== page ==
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Learners will investigate how lateral velocity affects the orbit of a spacecraft such as the International Space Station (ISS). Mathematical extensions are provided. This is science activity 1 of 2 found in the ISS L.A.B.S. Educator Resource Guide.

Keywords: Gravity

Leaners will grow a sugar crystal and learn how this relates to growing protein crystals in space. The lack of gravity allows scientists on the space station to grow big, almost perfect crystals, which are used to help design new medicines. This is... (View More)

Learners will construct two different types of trusses to develop an understanding of engineering design for truss structures and the role of shapes in the strength of structures. For optimum completion - this activity should span 3 class periods to... (View More)

Learners will investigate the relationship between speed, distance, and orbits as they investigate how quickly the International Space Station (ISS) can travel to take a picture of an erupting volcano. This is mathematics activity 2 of 2 found in... (View More)

The H-R diagram is a scatter graph of stars, a plot of stellar absolute magnitude or luminosity versus temperature or stellar classification. It is an important astronomical tool for understanding how stars evolve over time. Stellar evolution cannot... (View More)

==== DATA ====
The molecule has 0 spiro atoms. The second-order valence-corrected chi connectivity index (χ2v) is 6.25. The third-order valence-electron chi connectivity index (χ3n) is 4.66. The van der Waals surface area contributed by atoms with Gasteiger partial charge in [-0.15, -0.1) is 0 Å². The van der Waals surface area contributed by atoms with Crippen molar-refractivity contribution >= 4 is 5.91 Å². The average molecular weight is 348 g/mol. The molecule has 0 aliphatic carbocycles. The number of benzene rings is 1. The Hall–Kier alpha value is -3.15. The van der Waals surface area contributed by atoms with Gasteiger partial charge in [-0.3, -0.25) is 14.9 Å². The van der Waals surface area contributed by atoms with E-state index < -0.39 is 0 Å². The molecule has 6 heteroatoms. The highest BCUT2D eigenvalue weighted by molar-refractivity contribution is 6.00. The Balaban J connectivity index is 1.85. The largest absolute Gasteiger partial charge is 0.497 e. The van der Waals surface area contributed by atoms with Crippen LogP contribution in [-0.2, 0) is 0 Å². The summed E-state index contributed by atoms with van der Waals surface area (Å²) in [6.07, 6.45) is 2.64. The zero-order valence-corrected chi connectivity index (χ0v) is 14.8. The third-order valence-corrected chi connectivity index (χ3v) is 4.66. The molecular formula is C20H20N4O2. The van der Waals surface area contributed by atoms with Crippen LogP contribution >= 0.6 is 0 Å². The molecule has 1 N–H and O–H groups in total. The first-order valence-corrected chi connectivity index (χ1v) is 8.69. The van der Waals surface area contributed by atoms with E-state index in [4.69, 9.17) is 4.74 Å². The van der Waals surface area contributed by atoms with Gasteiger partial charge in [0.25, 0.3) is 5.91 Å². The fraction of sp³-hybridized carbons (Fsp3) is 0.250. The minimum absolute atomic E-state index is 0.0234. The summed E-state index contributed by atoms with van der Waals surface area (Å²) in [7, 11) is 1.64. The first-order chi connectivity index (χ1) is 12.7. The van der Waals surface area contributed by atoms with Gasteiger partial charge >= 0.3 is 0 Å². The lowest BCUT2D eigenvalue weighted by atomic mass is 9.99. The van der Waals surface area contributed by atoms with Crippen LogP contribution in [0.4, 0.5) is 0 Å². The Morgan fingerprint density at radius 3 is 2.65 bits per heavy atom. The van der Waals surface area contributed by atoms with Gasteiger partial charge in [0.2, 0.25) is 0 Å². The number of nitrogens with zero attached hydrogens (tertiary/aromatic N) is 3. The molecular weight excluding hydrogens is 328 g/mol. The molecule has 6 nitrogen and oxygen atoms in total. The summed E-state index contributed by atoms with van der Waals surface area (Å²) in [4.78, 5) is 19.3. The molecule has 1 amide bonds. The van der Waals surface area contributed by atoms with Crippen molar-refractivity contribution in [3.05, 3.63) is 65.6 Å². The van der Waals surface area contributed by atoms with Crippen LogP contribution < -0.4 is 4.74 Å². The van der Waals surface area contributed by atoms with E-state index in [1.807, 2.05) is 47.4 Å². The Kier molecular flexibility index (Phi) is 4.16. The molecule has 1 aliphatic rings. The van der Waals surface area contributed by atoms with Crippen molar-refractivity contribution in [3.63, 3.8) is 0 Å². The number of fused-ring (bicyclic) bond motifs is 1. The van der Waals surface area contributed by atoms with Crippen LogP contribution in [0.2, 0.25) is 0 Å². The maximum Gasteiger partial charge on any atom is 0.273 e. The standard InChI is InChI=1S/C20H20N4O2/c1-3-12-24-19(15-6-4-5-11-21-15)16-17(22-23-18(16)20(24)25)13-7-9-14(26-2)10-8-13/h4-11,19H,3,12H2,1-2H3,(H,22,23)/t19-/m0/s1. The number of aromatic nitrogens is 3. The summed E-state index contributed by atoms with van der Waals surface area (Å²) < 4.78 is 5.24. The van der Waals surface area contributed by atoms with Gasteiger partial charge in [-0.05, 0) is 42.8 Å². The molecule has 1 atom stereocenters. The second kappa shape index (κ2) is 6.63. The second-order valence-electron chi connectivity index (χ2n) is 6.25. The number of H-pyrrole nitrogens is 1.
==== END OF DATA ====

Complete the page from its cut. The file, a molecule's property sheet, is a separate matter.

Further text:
Keywords: Stellar evolution
Audience: High school, Higher education
Materials Cost: Free

This model aims to help illustrate the purpose and methodology of NASA's Kepler mission. It includes (1) a hand-cranked or motorized orrery (moving model of a planet system) made of LEGO parts, (2) a light sensor representing the Kepler photometer,... (View More)

Audience: Informal education

Learners dynamically dynamically model the growth of asteroids from specks of matter. Similar to tag, the children run around, have fun, and burn off energy. Different from tag, there is science involved! The end of activity debriefing discusses... (View More)

Learners will create their own models of lunar orbiters out of edible or non-edible materials. They determine what tools would be necessary to help us better understand the Moon and plan for a future lunar outpost. Then they incorporate these... (View More)

This is an activity about the motion of the Earth around the Sun. Learners will act out the motions of Earth as it orbits around the Sun over the course of one year, starting with modeling one day, then one year, and finally the months.

This is an activity about size and scale. Learners will create and walk through a distance scale model of the size of the Solar System. This activity requires a straight line distance of approximately 295 meters (300 yards).

Audience: Elementary school